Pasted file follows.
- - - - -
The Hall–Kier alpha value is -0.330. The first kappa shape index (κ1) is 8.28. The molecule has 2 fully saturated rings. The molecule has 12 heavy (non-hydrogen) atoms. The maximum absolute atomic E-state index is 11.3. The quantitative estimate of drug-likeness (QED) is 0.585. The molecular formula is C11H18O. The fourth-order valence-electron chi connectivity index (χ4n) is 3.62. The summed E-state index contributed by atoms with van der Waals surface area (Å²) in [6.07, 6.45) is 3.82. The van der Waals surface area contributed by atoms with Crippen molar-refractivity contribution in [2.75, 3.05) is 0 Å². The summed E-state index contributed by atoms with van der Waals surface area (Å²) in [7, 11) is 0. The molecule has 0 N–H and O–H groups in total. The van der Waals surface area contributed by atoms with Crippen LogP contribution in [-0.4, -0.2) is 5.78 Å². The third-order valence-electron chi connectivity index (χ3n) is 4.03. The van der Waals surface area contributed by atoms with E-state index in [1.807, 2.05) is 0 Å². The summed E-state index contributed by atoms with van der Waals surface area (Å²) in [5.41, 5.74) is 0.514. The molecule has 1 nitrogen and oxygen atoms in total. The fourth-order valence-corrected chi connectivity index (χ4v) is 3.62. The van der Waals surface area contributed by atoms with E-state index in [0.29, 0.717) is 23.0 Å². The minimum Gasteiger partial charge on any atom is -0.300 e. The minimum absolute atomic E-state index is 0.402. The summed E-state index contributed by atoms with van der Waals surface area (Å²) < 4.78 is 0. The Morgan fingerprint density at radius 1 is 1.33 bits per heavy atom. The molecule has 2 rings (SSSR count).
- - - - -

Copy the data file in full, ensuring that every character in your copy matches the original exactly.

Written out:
The Hall–Kier alpha value is -0.330. The first kappa shape index (κ1) is 8.28. The molecule has 2 fully saturated rings. The molecule has 12 heavy (non-hydrogen) atoms. The maximum absolute atomic E-state index is 11.3. The quantitative estimate of drug-likeness (QED) is 0.585. The molecular formula is C11H18O. The fourth-order valence-electron chi connectivity index (χ4n) is 3.62. The summed E-state index contributed by atoms with van der Waals surface area (Å²) in [6.07, 6.45) is 3.82. The van der Waals surface area contributed by atoms with Crippen molar-refractivity contribution in [2.75, 3.05) is 0 Å². The summed E-state index contributed by atoms with van der Waals surface area (Å²) in [7, 11) is 0. The molecule has 0 N–H and O–H groups in total. The van der Waals surface area contributed by atoms with Crippen LogP contribution in [-0.4, -0.2) is 5.78 Å². The third-order valence-electron chi connectivity index (χ3n) is 4.03. The van der Waals surface area contributed by atoms with E-state index in [1.807, 2.05) is 0 Å². The summed E-state index contributed by atoms with van der Waals surface area (Å²) in [5.41, 5.74) is 0.514. The molecule has 1 nitrogen and oxygen atoms in total. The fourth-order valence-corrected chi connectivity index (χ4v) is 3.62. The van der Waals surface area contributed by atoms with E-state index in [0.29, 0.717) is 23.0 Å². The minimum Gasteiger partial charge on any atom is -0.300 e. The minimum absolute atomic E-state index is 0.402. The summed E-state index contributed by atoms with van der Waals surface area (Å²) < 4.78 is 0. The Morgan fingerprint density at radius 1 is 1.33 bits per heavy atom. The molecule has 2 rings (SSSR count).